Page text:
Painting in a lunar New Year's tradition

January 16, 1995|By Ian Johnson | Ian Johnson,Sun Staff Correspondent

YANGLIUQING, China -- When China's Communist rulers finally allowed free enterprise to begin, in the late 1970s, members of the Huo family didn't wait long to act. They had seen what decades of neglect had done to the art of woodblock printing and decided that the way to revive it was to ignore the state's monopoly and do it themselves.

The small company they started, Yucheng Painting House, has become one of the most acclaimed makers of lunar New Year's posters, the ubiquitous pictures of fat babies, fish and flowers that are sold by the millions across China at this time of year.

Yucheng is hardly the size of the huge, state-run printing factories that churn out the bulk of the New Year's posters. But it is an example of the return to tradition that is sweeping the Chinese countryside -- a throwback to pre-Communist rule when the country was filled with family-run workshops.

"We felt that we could revive the art of our parents and grandparents," said Huo Qingshun, the eldest brother in the Huo family, which has made the posters for six generations. "It had been passed down in our family for so long that we didn't want to lose it."

The posters, in Chinese, are called "annual paintings," because they were pasted on the wall like wallpaper or posters and torn down each lunar New Year as part of a ritual to purify the home for the coming year.

The posters still are widely popular, and more than 100 million will be produced for sale by Feb. 1, the start of the lunar New Year.

But the majority of such posters are mass-produced reproductions of the old woodblock prints, which started losing ground to the new technology early this century, said Bo Songnian, a professor at the Central Academy of Fine Arts in Beijing.

Especially hard hit were the Huo family's specialty of northern Chinese paintings. The southern variation is printed entirely by woodblock, but the northern paintings are printed and then given hand-painted faces, making them more expensive to produce.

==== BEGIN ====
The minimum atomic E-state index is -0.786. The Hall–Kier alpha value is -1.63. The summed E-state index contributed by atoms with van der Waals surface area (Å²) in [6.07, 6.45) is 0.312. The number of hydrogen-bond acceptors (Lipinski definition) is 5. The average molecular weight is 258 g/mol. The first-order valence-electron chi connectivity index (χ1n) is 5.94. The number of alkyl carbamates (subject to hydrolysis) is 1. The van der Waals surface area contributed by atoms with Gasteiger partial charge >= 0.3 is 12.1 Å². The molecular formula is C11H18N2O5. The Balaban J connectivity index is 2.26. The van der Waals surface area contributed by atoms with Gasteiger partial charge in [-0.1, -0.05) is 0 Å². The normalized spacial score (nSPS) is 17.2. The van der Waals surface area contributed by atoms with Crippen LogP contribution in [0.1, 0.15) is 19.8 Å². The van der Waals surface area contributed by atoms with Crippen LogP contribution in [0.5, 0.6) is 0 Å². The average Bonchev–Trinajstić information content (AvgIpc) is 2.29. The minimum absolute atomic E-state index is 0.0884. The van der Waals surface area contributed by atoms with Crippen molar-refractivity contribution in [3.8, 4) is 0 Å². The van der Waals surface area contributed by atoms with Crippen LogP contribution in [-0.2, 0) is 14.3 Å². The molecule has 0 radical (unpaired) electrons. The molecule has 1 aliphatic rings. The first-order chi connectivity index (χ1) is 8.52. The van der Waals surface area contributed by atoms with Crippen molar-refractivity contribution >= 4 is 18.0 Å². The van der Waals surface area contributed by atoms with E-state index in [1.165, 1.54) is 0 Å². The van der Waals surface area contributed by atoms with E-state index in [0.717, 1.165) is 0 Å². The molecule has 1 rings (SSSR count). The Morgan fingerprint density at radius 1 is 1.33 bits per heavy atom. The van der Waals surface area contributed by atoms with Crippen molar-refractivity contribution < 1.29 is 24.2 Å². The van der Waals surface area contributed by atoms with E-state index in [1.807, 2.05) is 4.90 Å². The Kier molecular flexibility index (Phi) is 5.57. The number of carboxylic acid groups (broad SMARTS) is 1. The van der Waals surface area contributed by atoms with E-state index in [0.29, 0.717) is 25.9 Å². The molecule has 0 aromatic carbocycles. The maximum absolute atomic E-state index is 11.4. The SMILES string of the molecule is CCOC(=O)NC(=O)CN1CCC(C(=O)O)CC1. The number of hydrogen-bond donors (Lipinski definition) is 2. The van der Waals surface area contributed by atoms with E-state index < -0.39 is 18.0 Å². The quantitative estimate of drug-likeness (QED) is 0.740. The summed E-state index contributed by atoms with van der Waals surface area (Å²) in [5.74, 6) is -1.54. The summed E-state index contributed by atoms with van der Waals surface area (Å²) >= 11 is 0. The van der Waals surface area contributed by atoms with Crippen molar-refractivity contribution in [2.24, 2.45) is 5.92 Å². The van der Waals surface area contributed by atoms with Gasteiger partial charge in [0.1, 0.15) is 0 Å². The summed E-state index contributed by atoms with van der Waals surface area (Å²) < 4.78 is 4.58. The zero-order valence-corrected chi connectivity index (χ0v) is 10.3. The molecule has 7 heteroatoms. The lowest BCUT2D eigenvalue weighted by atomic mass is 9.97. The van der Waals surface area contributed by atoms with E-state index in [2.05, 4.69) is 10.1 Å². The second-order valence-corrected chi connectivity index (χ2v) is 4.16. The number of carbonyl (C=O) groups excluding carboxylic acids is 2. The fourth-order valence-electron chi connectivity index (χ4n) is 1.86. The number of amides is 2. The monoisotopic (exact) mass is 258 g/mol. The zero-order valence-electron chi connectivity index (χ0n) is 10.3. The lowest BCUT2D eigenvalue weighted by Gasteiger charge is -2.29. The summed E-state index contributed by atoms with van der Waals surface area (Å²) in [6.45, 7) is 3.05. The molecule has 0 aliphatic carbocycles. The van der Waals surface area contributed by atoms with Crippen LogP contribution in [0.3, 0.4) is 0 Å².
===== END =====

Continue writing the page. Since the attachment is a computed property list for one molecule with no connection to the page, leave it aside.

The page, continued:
"For most peasants, it's simply much too expensive to buy a small print for 100 yuan [$12], even if people don't tear them down anymore each year," Mr. Bo said.

Painted with care

That's part of the reason for Yucheng's success. Its annual paintings are printed and painted with notable care -- making them favorites of art collectors in the big cities -- yet they are only one-third the price of prints made by the family's state-owned rival, Yangliuqing Art Society.

China's most famous producer of annual paintings, the Yangliuqing Art Society has something of a checkered reputation.

The society was organized 35 years ago as an amalgam of the family-run printing houses in the town of Yangliuqing, in effect the capital of the northern Chinese school of annual paintings.

In 1966, China's cultural bureaucrats decided that the artisans would do better away from the village that had been the regional art center for 450 years. So the artisans were shipped off to

neighboring Tianjin, China's third-largest city.

Those who went included Mr. Huo's father and his two elder sisters; they would spend more than 20 years working in the Yangliuqing Art Society's studios in the busy metropolis, cranking out woodblock prints for tourists.

"We had to work too fast," said Huo Xiuying, the oldest sister in the clan and one of the most experienced face painters in the region. "We couldn't do our best because we had production targets to meet. The main thing was speed; quality was second."

State-run shops

A tour of the state-run workshops in Tianjin shows why Ms. Huo was frustrated working for the state-owned printing house. Woodblock printers spend hours rubbing the same woodblock to make hundreds of identical paintings.

Two people work on each print there, one easing the painting over the block and another rubbing on the color.

The painting is sent on to the next printer, who adds another color.

At the end, painters add rosy cheeks to the plump babies, bold mascara to the classical beauties and expressions of ferocity to the door gods, who ward off evil spirits.

At Yucheng, far fewer prints are made, and one or another individual sometimes will do one painting from start to finish, although each family member has a specialty.

Although Yucheng makes superior prints, Mr. Bo noted that the Yangliuqing Art Society saved the traditional craft from near-certain death when it took over production from the private workshops in 1956. The government heavily subsidized the woodblock printing during a time when peasants could otherwise not afford them.

Besides protecting the tradition, the state-run company has recently made strides to improve its quality.

When Li Zhiqiang, general manager of the state-run art society, took over the company in 1984, he found that little had been invested in training new talent.

"The recent economic reforms have allowed us to expand and train new people," said Mr. Li, who has added 100 new employees in 10 years for a total work force of 240.

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